Get A Quote
Written by Robert Bond on 13 March 2023

Largest Canadian Bookstore is the Victim of a Zero-Day Cyber Attack

Indigo, the largest Canadian bookstore, reported a cyber attack last month, and since, multiple reports indicate that a cybercriminal gang claimed responsibility for the attack that has compromised massive amounts of sensitive employee information. Indigo has thousands of employees, 86 superstores under Chapters and Indigo banners, and 123 small format stores. BleepingComputer learned from a leading threat intelligence organization that at least one cybercrime market sold Indigo credentials stolen by StealerLogs malware.



For those wanting to understand the attack's ramifications, it’s essential to understand how this breach took place and its implications on businesses in our digital age. In this blog post, we’ll explore what is known about the Indigo hack so far and discuss potential best-practices organizations can take into their own security strategies.

On Feb. 8, Indigo’s website was ultimately taken down by what the company last week admitted was a ransomware attack. Customers continue to face issues accessing their online orders. And for at least around a week, even those shopping in person were affected because the breach had also shut down computers in stores.

Indigo has created a temporary website since then. It can now accept in-store payment through debit, credit cards, and gift cards. But the new website only allows customers to browse, with the ability to purchase “select books” online. The company’s shipping and delivery services also continue to be affected by the attack.


Who Conducted the Indigo Cyber Attack

Several days ago, the company said, “On February 8, 2023, Indigo experienced a ransomware attack,” in an updated FAQ on its website. “Through our investigation, we learned there is no reason to believe customer data has been improperly accessed, but that some employee data was.”

“We are notifying all affected employees,” the site says. “We have also notified and are cooperating with law enforcement. “Since this incident, we have been working with third-party experts to strengthen our cybersecurity practices, enhance data security measures and review our existing controls.”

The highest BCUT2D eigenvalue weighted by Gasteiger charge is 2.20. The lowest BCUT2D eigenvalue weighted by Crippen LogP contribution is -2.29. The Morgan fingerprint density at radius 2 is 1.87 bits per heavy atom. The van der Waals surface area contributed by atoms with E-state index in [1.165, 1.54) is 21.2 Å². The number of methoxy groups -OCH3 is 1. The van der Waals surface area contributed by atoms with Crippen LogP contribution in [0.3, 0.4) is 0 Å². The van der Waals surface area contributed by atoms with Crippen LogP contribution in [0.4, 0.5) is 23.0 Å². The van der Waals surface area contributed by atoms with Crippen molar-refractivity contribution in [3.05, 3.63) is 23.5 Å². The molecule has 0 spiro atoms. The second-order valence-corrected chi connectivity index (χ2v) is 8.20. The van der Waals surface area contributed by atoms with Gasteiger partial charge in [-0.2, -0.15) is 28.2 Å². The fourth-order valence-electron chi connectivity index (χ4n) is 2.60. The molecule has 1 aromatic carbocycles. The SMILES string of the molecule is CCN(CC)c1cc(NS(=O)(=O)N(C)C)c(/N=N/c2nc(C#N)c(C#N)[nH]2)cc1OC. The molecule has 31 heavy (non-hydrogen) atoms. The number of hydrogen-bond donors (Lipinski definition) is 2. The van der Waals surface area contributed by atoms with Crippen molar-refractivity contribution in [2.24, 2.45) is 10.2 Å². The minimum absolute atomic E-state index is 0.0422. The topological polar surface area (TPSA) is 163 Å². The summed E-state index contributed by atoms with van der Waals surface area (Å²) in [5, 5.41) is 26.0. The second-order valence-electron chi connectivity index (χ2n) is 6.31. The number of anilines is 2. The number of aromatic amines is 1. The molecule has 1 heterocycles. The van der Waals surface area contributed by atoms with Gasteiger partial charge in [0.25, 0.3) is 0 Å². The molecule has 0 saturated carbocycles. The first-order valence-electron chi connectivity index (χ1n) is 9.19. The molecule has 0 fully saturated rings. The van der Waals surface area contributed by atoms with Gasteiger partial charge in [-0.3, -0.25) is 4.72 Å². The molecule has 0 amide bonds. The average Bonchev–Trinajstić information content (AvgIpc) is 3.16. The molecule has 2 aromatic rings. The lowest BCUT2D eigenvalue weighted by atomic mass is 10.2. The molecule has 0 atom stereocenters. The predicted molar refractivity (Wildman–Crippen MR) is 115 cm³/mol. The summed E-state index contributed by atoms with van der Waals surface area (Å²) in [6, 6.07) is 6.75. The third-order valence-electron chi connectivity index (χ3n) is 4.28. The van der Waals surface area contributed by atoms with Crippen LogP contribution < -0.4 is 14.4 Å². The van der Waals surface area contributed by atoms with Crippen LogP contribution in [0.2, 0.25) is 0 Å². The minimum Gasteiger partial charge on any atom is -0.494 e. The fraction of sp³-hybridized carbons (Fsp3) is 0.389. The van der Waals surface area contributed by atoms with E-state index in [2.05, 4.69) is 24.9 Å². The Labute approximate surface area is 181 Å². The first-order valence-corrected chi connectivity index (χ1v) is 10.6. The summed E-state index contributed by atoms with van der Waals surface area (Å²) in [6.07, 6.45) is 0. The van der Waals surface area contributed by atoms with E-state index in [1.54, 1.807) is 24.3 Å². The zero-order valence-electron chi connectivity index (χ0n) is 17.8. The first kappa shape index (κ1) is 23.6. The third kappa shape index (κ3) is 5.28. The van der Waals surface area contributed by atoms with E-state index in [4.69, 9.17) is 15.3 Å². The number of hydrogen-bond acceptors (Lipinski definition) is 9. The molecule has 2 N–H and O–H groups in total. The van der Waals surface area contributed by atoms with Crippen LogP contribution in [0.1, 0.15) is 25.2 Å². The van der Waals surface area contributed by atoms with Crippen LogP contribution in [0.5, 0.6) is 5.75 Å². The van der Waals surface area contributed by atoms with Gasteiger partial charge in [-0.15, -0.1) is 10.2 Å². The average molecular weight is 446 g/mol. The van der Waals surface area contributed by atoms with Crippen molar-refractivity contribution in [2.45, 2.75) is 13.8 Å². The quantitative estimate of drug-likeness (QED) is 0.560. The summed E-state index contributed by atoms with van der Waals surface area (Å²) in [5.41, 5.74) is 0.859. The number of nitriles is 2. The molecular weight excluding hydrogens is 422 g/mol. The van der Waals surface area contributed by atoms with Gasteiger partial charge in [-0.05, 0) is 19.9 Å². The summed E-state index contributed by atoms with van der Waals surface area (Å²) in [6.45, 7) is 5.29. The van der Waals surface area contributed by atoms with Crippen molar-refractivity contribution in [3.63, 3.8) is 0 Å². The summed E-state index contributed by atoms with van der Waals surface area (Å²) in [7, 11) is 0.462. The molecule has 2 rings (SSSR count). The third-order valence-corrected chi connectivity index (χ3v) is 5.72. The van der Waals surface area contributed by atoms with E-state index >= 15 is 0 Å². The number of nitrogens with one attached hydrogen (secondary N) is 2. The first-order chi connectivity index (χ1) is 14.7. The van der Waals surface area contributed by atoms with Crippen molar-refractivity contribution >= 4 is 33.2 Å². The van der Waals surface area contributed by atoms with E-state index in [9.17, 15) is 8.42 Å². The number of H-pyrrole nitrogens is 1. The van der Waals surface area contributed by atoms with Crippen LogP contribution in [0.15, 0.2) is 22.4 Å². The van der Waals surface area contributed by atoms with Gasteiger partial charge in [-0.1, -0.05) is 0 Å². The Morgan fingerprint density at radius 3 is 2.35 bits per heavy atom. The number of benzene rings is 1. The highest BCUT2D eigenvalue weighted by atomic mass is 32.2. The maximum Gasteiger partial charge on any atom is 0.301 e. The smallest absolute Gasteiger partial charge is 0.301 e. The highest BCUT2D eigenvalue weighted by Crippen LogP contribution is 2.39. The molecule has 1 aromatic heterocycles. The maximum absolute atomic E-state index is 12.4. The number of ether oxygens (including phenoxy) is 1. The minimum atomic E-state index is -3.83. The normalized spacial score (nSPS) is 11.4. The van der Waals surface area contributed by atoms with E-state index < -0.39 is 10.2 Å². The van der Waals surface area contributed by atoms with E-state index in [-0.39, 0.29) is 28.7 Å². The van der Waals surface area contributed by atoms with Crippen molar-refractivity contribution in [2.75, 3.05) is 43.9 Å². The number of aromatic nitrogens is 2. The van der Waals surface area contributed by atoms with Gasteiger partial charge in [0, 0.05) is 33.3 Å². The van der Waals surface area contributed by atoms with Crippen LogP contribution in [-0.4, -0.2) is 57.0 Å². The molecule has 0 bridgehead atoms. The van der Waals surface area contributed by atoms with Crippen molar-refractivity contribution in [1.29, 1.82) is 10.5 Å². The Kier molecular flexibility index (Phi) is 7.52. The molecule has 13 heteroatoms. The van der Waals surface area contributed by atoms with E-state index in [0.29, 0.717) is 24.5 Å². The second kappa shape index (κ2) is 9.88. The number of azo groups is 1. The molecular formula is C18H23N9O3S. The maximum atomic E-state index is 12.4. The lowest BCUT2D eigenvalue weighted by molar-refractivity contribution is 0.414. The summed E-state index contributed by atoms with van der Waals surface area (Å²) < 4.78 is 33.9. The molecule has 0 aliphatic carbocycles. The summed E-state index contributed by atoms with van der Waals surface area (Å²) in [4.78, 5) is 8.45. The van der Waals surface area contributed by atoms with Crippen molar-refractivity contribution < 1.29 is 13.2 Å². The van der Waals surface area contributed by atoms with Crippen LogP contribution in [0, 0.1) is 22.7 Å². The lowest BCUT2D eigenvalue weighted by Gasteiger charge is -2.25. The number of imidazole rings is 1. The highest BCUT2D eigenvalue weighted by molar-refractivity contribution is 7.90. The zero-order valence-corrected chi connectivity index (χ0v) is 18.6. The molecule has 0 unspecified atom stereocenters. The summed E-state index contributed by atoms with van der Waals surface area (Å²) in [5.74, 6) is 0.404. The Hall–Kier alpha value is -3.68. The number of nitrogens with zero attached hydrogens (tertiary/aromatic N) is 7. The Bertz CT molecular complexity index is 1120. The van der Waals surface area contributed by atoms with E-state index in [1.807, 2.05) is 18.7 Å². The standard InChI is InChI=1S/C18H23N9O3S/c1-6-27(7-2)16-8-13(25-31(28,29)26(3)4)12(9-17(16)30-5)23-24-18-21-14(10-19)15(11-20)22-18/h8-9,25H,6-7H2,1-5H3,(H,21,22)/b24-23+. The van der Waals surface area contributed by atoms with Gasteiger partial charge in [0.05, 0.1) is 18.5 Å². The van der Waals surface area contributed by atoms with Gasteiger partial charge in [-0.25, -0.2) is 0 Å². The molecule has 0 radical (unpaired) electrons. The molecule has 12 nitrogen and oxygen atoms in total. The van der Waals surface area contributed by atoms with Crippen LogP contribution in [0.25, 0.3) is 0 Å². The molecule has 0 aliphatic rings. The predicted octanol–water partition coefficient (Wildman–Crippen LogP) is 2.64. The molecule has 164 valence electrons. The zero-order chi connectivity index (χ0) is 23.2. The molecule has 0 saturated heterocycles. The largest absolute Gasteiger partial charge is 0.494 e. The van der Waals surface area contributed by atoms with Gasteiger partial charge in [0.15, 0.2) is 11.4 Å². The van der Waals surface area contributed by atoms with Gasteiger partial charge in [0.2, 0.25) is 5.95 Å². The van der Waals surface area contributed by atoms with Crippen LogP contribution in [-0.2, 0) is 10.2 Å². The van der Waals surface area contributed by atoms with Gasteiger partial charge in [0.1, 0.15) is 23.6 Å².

As of the time of this writing, The company has been able to restore online sales of books — but not other items it sells. Further, it has decided not to pay a ransom after a cyberattack took down the Canadian retailer’s e-commerce operations last month.

In an internal letter sent to staff by e-mail late Wednesday, Indigo president Andrea Limbardi said the company’s network was “illegally accessed using ransomware software known as LockBit,” a specific piece of malware that carries the same name as the criminal organization behind it, which has ties to Russia.


What we Know Now - How the Indigo Cyber Attack was Executed

The attack appears to have been conducted using fairly advanced tactics; the hackers may have used zero-day exploits or previously undiscovered vulnerabilities to access Indigo's network. It also seems that the threat actors had some form of insider knowledge, as they could access the company's network undetected for several months before the attack was discovered. 

As with any cyber security incident, this event has sparked conversations about how such devastating breaches can be prevented in the future. While inherently, a zero-day vulnerability is impossible to defend against; organizations should ensure that their incident response teams are prepared and that their data is encrypted to protect it from falling into the wrong hands.  Additionally, they should also make sure they have adequate backup procedures in place so that if an attack does occur, they can quickly recover lost data without compromising its integrity. Finally, companies should provide regular training sessions to their staff members on best practices when using digital tools to help reduce the risk of a data breach. 


 Preventing a Cyber Attack – Taking Baby Steps 

Part of why Canadians may face identity theft due to cyberattacks is because corporate entities such as Indigo keep too much information for too long, according to the Privacy and Access Council of Canada president Sharon Polsky.

"We have to look to our employers and ask why, why are you keeping this information?" she said, noting that domestic law may not be sufficient to protect Canadian data because many companies store their information on international servers. At the same time, cyber-crime organizations often operate outside of court jurisdictions.

"We can't look to the legislation that is, at best, 20 years old and was developed before all of these technologies were even contemplated," said Polsky.

The Indigo hack is another reminder that even the most secure networks can be vulnerable to attack. While there is no way to guarantee 100% protection, businesses should take proactive steps to reduce the risk of such a devastating incident happening in the future. By increasing their cybersecurity measures and educating their staff on how to use digital tools safely and securely, companies can help protect themselves against potential threats. In this ever-changing landscape of cyber security, organizations need to remain vigilant and stay one step ahead of hackers to keep their sensitive information safe.


Related Posts